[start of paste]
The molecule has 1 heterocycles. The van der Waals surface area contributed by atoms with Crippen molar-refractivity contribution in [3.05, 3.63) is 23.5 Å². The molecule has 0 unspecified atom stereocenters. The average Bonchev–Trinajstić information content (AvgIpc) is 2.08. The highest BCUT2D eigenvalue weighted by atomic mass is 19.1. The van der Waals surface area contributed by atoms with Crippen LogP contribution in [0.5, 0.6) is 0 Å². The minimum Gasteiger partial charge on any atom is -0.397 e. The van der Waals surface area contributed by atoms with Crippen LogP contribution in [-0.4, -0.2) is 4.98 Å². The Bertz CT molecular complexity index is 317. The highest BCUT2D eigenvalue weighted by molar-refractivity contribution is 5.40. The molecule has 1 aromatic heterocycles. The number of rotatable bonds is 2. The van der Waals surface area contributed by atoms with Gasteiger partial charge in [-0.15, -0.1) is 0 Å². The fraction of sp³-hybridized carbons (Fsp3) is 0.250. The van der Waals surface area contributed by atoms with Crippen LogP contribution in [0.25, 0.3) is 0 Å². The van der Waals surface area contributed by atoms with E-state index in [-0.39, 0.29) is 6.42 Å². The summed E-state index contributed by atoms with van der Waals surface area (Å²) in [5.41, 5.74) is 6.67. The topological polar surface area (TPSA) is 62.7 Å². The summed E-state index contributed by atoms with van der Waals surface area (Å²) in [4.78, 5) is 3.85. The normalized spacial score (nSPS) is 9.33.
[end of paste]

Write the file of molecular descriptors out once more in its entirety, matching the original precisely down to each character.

The molecule has 1 heterocycles. The van der Waals surface area contributed by atoms with Crippen molar-refractivity contribution in [3.05, 3.63) is 23.5 Å². The molecule has 0 unspecified atom stereocenters. The average Bonchev–Trinajstić information content (AvgIpc) is 2.08. The highest BCUT2D eigenvalue weighted by atomic mass is 19.1. The van der Waals surface area contributed by atoms with Crippen LogP contribution in [0.5, 0.6) is 0 Å². The minimum Gasteiger partial charge on any atom is -0.397 e. The van der Waals surface area contributed by atoms with Crippen LogP contribution in [-0.4, -0.2) is 4.98 Å². The Bertz CT molecular complexity index is 317. The highest BCUT2D eigenvalue weighted by molar-refractivity contribution is 5.40. The molecule has 1 aromatic heterocycles. The number of rotatable bonds is 2. The van der Waals surface area contributed by atoms with Gasteiger partial charge in [-0.15, -0.1) is 0 Å². The fraction of sp³-hybridized carbons (Fsp3) is 0.250. The van der Waals surface area contributed by atoms with Crippen LogP contribution in [0.25, 0.3) is 0 Å². The van der Waals surface area contributed by atoms with E-state index in [-0.39, 0.29) is 6.42 Å². The summed E-state index contributed by atoms with van der Waals surface area (Å²) in [5.41, 5.74) is 6.67. The topological polar surface area (TPSA) is 62.7 Å². The summed E-state index contributed by atoms with van der Waals surface area (Å²) in [4.78, 5) is 3.85. The normalized spacial score (nSPS) is 9.33.